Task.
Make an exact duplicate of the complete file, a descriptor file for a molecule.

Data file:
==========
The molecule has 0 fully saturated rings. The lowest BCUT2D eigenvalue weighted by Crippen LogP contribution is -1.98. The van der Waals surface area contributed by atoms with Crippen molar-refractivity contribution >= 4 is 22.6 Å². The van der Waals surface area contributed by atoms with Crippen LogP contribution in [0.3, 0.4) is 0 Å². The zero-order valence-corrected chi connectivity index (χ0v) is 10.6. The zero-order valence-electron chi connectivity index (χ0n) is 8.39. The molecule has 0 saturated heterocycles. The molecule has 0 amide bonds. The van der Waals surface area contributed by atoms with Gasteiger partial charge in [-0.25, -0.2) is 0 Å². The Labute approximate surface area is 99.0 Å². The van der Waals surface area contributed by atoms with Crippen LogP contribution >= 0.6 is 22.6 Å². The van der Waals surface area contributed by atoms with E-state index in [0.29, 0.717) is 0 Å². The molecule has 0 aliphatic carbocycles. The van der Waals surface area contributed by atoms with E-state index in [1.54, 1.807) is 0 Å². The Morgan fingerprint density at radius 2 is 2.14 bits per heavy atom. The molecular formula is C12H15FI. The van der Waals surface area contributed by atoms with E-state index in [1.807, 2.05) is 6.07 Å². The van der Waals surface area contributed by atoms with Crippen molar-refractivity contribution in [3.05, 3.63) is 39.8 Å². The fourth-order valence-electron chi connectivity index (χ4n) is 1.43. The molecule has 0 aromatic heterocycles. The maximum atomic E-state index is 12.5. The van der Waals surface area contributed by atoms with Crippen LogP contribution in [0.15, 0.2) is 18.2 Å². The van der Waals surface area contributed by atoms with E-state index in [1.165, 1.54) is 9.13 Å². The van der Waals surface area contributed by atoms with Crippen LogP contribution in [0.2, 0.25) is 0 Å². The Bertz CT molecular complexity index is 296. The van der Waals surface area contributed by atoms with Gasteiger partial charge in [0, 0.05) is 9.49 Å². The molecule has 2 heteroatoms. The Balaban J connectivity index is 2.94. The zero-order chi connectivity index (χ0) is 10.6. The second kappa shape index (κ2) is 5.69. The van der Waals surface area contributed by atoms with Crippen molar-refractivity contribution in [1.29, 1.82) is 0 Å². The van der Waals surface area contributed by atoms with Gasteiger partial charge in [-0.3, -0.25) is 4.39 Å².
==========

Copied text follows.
The molecule has 0 fully saturated rings. The lowest BCUT2D eigenvalue weighted by Crippen LogP contribution is -1.98. The van der Waals surface area contributed by atoms with Crippen molar-refractivity contribution >= 4 is 22.6 Å². The van der Waals surface area contributed by atoms with Crippen LogP contribution in [0.3, 0.4) is 0 Å². The zero-order valence-corrected chi connectivity index (χ0v) is 10.6. The zero-order valence-electron chi connectivity index (χ0n) is 8.39. The molecule has 0 saturated heterocycles. The molecule has 0 amide bonds. The van der Waals surface area contributed by atoms with Gasteiger partial charge in [-0.25, -0.2) is 0 Å². The Labute approximate surface area is 99.0 Å². The van der Waals surface area contributed by atoms with Crippen LogP contribution >= 0.6 is 22.6 Å². The van der Waals surface area contributed by atoms with E-state index in [0.29, 0.717) is 0 Å². The molecule has 0 aliphatic carbocycles. The van der Waals surface area contributed by atoms with E-state index in [1.54, 1.807) is 0 Å². The Morgan fingerprint density at radius 2 is 2.14 bits per heavy atom. The molecular formula is C12H15FI. The van der Waals surface area contributed by atoms with E-state index in [1.807, 2.05) is 6.07 Å². The van der Waals surface area contributed by atoms with Crippen molar-refractivity contribution in [3.05, 3.63) is 39.8 Å². The fourth-order valence-electron chi connectivity index (χ4n) is 1.43. The molecule has 0 aromatic heterocycles. The maximum atomic E-state index is 12.5. The van der Waals surface area contributed by atoms with Crippen LogP contribution in [0.15, 0.2) is 18.2 Å². The van der Waals surface area contributed by atoms with E-state index in [1.165, 1.54) is 9.13 Å². The van der Waals surface area contributed by atoms with Crippen LogP contribution in [0.2, 0.25) is 0 Å². The Bertz CT molecular complexity index is 296. The van der Waals surface area contributed by atoms with Gasteiger partial charge in [0, 0.05) is 9.49 Å². The molecule has 2 heteroatoms. The Balaban J connectivity index is 2.94. The zero-order chi connectivity index (χ0) is 10.6. The second kappa shape index (κ2) is 5.69. The van der Waals surface area contributed by atoms with Crippen molar-refractivity contribution in [1.29, 1.82) is 0 Å². The van der Waals surface area contributed by atoms with Gasteiger partial charge in [-0.3, -0.25) is 4.39 Å².